Marc Pollack, of The MGMT Company, accused Mr Frutos of "tainting a wonderful opportunity that could've been used to spread peace and love".

"Jesse never even tried entering the club for Sting's show tonight," he told US magazine Billboard.

Earlier this year Hughes apologised for suggesting that security guards were complicit in the attack.

He told the Fox Business Network in March that six guards at the Bataclan never came to work on the night of the attack, and "it seems rather obvious that they had a reason not to show up".

Afterwards in a statement, he said: "I humbly beg forgiveness from the people of France, the staff and security of the Bataclan, my fans, family, friends and anyone else hurt or offended by the absurd accusations I made.

"My suggestions that anyone affiliated with the Bataclan played a role in the events of November 13 are unfounded and baseless - and I take full responsibility for them."

There was a heavy police presence outside the theatre, which is in a fashionable district of the French capital, and revellers were searched more than once as they made their way in.

Suicide bombers - Frenchmen Omar Ismail Mostefai, 29, Samy Amimour, 28, and Foued Mohamed-Aggad, 23 - stormed into the concert hall last year as EODM performed, while attackers also targeted cafes and the Stade de France. In total 130 people died, including Briton Nick Alexander.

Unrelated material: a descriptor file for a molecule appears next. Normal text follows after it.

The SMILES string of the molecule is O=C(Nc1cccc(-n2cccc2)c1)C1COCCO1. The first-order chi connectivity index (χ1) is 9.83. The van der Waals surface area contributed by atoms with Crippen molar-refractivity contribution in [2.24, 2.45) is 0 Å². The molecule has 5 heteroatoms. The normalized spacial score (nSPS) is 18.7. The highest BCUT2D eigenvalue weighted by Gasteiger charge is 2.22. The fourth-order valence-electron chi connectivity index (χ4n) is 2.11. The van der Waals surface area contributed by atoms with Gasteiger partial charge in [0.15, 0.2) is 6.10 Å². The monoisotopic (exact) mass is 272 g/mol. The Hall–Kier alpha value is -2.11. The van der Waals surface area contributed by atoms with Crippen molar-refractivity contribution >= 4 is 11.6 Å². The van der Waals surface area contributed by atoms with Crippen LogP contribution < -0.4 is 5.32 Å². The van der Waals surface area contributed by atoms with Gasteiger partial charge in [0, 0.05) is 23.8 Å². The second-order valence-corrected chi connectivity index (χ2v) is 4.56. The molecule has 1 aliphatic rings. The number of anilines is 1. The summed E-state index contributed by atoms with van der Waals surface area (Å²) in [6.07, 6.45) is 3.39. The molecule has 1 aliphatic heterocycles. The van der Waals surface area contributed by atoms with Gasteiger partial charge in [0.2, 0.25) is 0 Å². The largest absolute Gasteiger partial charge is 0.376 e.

Mr Alexander had been on tour with the American band selling merchandise and tried to play dead when he was approached by one of the gunmen who opened fire.

Appearing on stage to loud cheers, Sting spoke French throughout to the packed crowd, saying: "We've got two important things to do tonight ... First, to remember and honour those who lost their lives in the attacks a year ago, and to celebrate the life and the music of this historic venue.

"So before we begin, I would like to ask that we observe one minute of silence ... We shall not forget them."

After the minute of silence, the star launched into a string of hits including Englishman In New York, Every Breath You Take, Roxanne and Message In A Bottle.

Sarah Marrer, 18, from Lille, said it was important to "show that we're not afraid", adding: "I think it's important that every French person and everyone can come here and enjoy and show that it's not over."

Erika Duminy 41, from near Paris, was at the show with two friends who were at the EODM concert last November.

She said the night brought "a lot of emotions" and hailed Sting as "a good artist to begin the new Bataclan".

Ms Duminy, whose friend was shot twice in the shoulder last year, said her pals were confident that security would be tight.

"They knew that there was no place more secure tonight in Paris," she said.

All revenue from the show will be donated to Life For Paris and 13 Novembre: Fraternite Verite.

The Bataclan will play host to two gigs by Libertines frontman Pete Doherty, on Wednesday and Thursday, while Senegalese singer Youssou N'Dour will play on Friday and Saturday.